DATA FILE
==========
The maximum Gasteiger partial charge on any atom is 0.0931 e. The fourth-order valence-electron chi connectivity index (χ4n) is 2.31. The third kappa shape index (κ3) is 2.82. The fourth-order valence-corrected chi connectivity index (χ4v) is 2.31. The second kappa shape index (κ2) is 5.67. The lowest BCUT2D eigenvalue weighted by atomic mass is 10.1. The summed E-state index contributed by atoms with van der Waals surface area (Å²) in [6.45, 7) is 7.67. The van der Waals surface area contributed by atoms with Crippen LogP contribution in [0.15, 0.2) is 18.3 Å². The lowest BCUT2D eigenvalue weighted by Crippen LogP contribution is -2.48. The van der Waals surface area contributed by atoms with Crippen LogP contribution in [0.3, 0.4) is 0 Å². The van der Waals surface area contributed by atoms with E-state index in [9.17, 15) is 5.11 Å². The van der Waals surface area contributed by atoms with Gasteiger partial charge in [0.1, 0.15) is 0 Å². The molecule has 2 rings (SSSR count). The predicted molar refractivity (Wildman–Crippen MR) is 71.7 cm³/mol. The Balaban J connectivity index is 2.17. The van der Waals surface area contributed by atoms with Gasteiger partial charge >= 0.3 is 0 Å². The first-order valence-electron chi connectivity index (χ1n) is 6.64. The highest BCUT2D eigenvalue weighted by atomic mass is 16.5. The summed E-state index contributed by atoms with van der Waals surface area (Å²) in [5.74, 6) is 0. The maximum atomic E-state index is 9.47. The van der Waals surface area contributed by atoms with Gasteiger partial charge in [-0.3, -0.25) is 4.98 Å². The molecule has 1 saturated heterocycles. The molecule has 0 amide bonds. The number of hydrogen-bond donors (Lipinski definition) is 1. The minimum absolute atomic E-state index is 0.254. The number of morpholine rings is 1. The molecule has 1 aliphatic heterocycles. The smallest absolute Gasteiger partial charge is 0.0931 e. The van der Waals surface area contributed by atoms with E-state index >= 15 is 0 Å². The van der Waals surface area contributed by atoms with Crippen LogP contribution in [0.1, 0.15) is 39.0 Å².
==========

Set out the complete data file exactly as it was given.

The maximum Gasteiger partial charge on any atom is 0.0931 e. The fourth-order valence-electron chi connectivity index (χ4n) is 2.31. The third kappa shape index (κ3) is 2.82. The fourth-order valence-corrected chi connectivity index (χ4v) is 2.31. The second kappa shape index (κ2) is 5.67. The lowest BCUT2D eigenvalue weighted by atomic mass is 10.1. The summed E-state index contributed by atoms with van der Waals surface area (Å²) in [6.45, 7) is 7.67. The van der Waals surface area contributed by atoms with Crippen LogP contribution in [0.15, 0.2) is 18.3 Å². The lowest BCUT2D eigenvalue weighted by Crippen LogP contribution is -2.48. The van der Waals surface area contributed by atoms with Crippen LogP contribution in [0.3, 0.4) is 0 Å². The van der Waals surface area contributed by atoms with E-state index in [9.17, 15) is 5.11 Å². The van der Waals surface area contributed by atoms with Gasteiger partial charge in [0.1, 0.15) is 0 Å². The molecule has 2 rings (SSSR count). The predicted molar refractivity (Wildman–Crippen MR) is 71.7 cm³/mol. The Balaban J connectivity index is 2.17. The van der Waals surface area contributed by atoms with Gasteiger partial charge >= 0.3 is 0 Å². The first-order valence-electron chi connectivity index (χ1n) is 6.64. The highest BCUT2D eigenvalue weighted by atomic mass is 16.5. The summed E-state index contributed by atoms with van der Waals surface area (Å²) in [5.74, 6) is 0. The maximum atomic E-state index is 9.47. The van der Waals surface area contributed by atoms with Gasteiger partial charge in [-0.3, -0.25) is 4.98 Å². The molecule has 1 saturated heterocycles. The molecule has 0 amide bonds. The number of hydrogen-bond donors (Lipinski definition) is 1. The minimum absolute atomic E-state index is 0.254. The number of morpholine rings is 1. The molecule has 1 aliphatic heterocycles. The smallest absolute Gasteiger partial charge is 0.0931 e. The van der Waals surface area contributed by atoms with E-state index >= 15 is 0 Å². The van der Waals surface area contributed by atoms with Crippen LogP contribution in [0.1, 0.15) is 39.0 Å².